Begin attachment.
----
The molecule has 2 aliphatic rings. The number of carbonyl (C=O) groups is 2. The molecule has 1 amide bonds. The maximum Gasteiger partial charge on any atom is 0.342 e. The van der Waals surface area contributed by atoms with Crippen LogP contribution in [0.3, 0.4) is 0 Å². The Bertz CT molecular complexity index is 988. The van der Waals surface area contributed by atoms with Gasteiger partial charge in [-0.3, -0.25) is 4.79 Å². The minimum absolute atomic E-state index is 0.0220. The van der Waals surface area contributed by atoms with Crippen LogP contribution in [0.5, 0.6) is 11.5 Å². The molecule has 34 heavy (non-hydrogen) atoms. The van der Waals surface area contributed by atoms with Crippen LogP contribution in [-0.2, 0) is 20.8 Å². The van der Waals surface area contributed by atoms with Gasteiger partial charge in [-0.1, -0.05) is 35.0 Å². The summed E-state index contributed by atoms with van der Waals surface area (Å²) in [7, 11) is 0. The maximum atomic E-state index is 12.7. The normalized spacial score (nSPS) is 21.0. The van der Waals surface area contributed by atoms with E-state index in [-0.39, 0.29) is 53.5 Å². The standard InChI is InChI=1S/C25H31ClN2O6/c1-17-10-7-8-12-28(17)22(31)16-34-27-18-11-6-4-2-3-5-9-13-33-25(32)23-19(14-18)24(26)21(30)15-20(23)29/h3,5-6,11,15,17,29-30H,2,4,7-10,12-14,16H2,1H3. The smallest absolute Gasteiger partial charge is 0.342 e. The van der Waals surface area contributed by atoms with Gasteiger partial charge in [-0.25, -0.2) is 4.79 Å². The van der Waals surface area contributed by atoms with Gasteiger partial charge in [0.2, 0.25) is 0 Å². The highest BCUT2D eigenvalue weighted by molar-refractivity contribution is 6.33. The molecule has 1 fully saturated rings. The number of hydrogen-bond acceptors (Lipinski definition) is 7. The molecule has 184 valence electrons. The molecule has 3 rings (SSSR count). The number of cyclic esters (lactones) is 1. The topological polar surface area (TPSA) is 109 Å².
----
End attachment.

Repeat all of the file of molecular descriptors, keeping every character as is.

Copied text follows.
The molecule has 2 aliphatic rings. The number of carbonyl (C=O) groups is 2. The molecule has 1 amide bonds. The maximum Gasteiger partial charge on any atom is 0.342 e. The van der Waals surface area contributed by atoms with Crippen LogP contribution in [0.3, 0.4) is 0 Å². The Bertz CT molecular complexity index is 988. The van der Waals surface area contributed by atoms with Gasteiger partial charge in [-0.3, -0.25) is 4.79 Å². The minimum absolute atomic E-state index is 0.0220. The van der Waals surface area contributed by atoms with Crippen LogP contribution in [0.5, 0.6) is 11.5 Å². The molecule has 34 heavy (non-hydrogen) atoms. The van der Waals surface area contributed by atoms with Crippen LogP contribution in [-0.2, 0) is 20.8 Å². The van der Waals surface area contributed by atoms with Gasteiger partial charge in [-0.1, -0.05) is 35.0 Å². The summed E-state index contributed by atoms with van der Waals surface area (Å²) in [7, 11) is 0. The maximum atomic E-state index is 12.7. The normalized spacial score (nSPS) is 21.0. The van der Waals surface area contributed by atoms with E-state index in [-0.39, 0.29) is 53.5 Å². The standard InChI is InChI=1S/C25H31ClN2O6/c1-17-10-7-8-12-28(17)22(31)16-34-27-18-11-6-4-2-3-5-9-13-33-25(32)23-19(14-18)24(26)21(30)15-20(23)29/h3,5-6,11,15,17,29-30H,2,4,7-10,12-14,16H2,1H3. The smallest absolute Gasteiger partial charge is 0.342 e. The van der Waals surface area contributed by atoms with Gasteiger partial charge in [-0.25, -0.2) is 4.79 Å². The van der Waals surface area contributed by atoms with Gasteiger partial charge in [0.2, 0.25) is 0 Å². The highest BCUT2D eigenvalue weighted by molar-refractivity contribution is 6.33. The molecule has 1 fully saturated rings. The number of hydrogen-bond acceptors (Lipinski definition) is 7. The molecule has 184 valence electrons. The molecule has 3 rings (SSSR count). The number of cyclic esters (lactones) is 1. The topological polar surface area (TPSA) is 109 Å².